North East construction firm lost £938,000 when Tolent went bust

A North East building firm has told ITV News Tyne Tees it has lost £938,000 that it was owed by the construction company when it went bust this year.

Premier Plant & Civil Engineering Ltd saw more than two thirds of its work wiped out "overnight" when Tolent collapsed.

Tolent, which was responsible for some of the most high profile buildings in the North East, including Hadrians Tower in Newcastle and Riverside in Sunderland announced it had gone into administration in February.

Michael Thompson said: "Overnight, about 70% of our work was just gone, so we spent the next six weeks trying to engage with existing clients and get the men back to work and get the company up and running.

"We had a few weeks where there was only half of our staff out working, which was tough for me and probably tough for the staff as well."

Construction of car park in Berwick. Credit: ITV News

Mr Thompson's firm had built up reserves for "a rainy day" so was in a better position than other companies, but securing a contract with Northumberland County Council to build a leisure centre car park meant his workers were saved from redundancies.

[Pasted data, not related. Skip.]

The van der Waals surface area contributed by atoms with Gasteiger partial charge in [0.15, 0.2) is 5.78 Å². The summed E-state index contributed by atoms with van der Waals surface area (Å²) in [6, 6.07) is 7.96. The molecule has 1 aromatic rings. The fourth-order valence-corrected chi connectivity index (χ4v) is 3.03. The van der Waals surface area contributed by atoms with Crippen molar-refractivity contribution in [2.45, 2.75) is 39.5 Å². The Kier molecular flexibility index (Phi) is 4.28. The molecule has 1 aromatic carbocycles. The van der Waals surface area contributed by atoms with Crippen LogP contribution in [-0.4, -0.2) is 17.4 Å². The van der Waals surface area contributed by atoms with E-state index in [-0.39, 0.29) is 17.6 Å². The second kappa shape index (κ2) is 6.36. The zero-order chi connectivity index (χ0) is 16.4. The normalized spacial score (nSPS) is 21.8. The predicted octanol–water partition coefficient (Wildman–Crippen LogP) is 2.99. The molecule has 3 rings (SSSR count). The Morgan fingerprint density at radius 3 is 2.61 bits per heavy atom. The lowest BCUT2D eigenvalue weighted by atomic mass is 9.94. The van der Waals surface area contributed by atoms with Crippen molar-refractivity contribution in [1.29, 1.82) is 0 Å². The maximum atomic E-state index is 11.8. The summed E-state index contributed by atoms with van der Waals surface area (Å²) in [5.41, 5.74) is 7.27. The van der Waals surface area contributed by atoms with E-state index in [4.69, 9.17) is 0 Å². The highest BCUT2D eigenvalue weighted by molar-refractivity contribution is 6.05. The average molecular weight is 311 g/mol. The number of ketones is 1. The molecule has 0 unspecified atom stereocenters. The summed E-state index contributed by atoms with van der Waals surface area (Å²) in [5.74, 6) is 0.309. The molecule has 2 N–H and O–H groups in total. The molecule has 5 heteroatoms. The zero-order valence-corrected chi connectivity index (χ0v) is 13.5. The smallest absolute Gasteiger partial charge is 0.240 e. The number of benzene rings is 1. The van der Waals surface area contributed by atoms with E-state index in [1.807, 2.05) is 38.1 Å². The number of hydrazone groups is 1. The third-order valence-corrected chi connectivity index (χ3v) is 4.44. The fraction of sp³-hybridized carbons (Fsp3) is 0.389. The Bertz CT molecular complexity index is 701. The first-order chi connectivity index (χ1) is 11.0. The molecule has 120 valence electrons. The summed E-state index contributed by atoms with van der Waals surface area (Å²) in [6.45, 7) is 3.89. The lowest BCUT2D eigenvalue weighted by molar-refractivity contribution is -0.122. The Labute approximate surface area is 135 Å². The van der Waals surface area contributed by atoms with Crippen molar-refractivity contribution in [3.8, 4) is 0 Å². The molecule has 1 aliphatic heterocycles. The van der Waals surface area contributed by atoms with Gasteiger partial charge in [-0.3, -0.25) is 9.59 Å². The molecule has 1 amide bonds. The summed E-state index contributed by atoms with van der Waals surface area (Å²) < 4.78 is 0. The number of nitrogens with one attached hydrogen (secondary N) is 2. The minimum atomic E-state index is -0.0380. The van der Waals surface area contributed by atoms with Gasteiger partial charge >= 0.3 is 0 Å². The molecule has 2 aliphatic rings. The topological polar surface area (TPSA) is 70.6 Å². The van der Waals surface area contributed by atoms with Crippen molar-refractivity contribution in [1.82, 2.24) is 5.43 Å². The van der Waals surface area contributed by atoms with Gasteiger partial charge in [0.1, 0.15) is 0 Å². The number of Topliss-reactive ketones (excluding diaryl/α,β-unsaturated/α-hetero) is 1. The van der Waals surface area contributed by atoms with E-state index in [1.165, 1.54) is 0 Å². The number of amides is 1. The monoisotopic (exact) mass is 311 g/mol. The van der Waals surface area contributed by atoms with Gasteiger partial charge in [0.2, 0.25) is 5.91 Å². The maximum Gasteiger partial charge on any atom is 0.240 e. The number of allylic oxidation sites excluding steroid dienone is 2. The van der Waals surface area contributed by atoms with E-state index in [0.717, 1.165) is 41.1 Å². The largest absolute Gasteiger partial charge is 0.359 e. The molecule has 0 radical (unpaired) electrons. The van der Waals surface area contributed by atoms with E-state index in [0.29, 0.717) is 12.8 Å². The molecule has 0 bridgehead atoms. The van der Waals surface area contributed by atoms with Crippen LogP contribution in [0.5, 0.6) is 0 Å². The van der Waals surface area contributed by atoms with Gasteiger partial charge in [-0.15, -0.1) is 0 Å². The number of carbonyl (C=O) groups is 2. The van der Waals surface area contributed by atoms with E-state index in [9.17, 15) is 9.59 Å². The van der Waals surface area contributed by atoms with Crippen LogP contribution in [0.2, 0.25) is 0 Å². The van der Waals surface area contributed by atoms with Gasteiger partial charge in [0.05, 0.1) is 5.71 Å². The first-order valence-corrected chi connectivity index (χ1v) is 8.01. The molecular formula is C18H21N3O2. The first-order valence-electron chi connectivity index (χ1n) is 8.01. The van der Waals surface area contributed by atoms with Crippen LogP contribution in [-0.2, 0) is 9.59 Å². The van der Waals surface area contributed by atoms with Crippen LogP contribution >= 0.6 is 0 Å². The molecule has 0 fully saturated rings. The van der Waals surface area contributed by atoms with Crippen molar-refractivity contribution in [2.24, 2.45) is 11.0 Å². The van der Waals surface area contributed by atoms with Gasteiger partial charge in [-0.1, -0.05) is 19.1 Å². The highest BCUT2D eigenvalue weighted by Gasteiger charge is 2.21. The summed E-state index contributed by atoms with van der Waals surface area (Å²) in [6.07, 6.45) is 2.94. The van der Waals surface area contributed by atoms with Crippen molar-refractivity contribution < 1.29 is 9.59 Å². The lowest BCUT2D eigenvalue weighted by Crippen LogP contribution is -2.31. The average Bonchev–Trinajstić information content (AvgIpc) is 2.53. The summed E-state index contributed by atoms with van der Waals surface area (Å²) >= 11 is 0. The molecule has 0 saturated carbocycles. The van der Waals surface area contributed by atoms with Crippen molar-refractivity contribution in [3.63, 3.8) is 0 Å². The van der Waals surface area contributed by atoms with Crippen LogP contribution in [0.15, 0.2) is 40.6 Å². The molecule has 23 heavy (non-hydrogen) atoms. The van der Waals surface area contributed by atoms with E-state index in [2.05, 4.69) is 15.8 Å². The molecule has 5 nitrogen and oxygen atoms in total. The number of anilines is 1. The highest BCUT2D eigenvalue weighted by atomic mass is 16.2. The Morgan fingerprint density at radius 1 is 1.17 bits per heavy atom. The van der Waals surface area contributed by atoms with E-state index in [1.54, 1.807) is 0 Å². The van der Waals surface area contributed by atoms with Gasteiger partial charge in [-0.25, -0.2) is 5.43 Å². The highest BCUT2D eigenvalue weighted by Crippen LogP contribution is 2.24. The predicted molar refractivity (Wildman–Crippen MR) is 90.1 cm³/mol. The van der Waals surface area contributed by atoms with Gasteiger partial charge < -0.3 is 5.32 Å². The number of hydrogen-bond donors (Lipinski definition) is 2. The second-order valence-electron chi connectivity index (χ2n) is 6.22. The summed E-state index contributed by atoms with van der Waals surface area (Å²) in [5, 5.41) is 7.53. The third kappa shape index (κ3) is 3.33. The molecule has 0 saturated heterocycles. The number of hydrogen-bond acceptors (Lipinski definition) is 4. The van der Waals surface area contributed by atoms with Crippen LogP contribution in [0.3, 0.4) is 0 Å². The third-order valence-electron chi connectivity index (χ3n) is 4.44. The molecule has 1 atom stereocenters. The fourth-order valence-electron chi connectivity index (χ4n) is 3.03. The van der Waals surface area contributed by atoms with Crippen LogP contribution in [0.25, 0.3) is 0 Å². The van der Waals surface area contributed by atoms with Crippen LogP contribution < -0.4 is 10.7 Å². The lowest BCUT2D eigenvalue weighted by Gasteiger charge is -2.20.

He added: "Without this contract, we would have had to reduce the numbers of staff. We’ve currently got about 15 men on here, so it’s about 40% of our overall staff for 19 weeks, so that’s given us a good breathing period to get back into the tender stage and plan for future work."

Tolent went bust in February 2023 due to "significant challenges including the rising costs". Credit: ITV News

According to new reports, the failed construction business owed around £76m when it collapsed and administrators have released documents detailing how many smaller firms in the supply chain were hit.

Stuart Miller, from the Civil Engineering Contractors Association, warned it may take months before we know the full scale of the fallout from Tolent's collapse.

He said: "Many, many supply chain businesses were affected. We don’t have an exact number, but it would run into many dozens, if not possibly hundreds of supply chain partners with Tolent.

"Most I think will live to fight another day, but I think the outcomes will work themselves through in the coming months and years and we may well find that some businesses will struggle significantly with lost monies that were owed via the Tolent supply chain."

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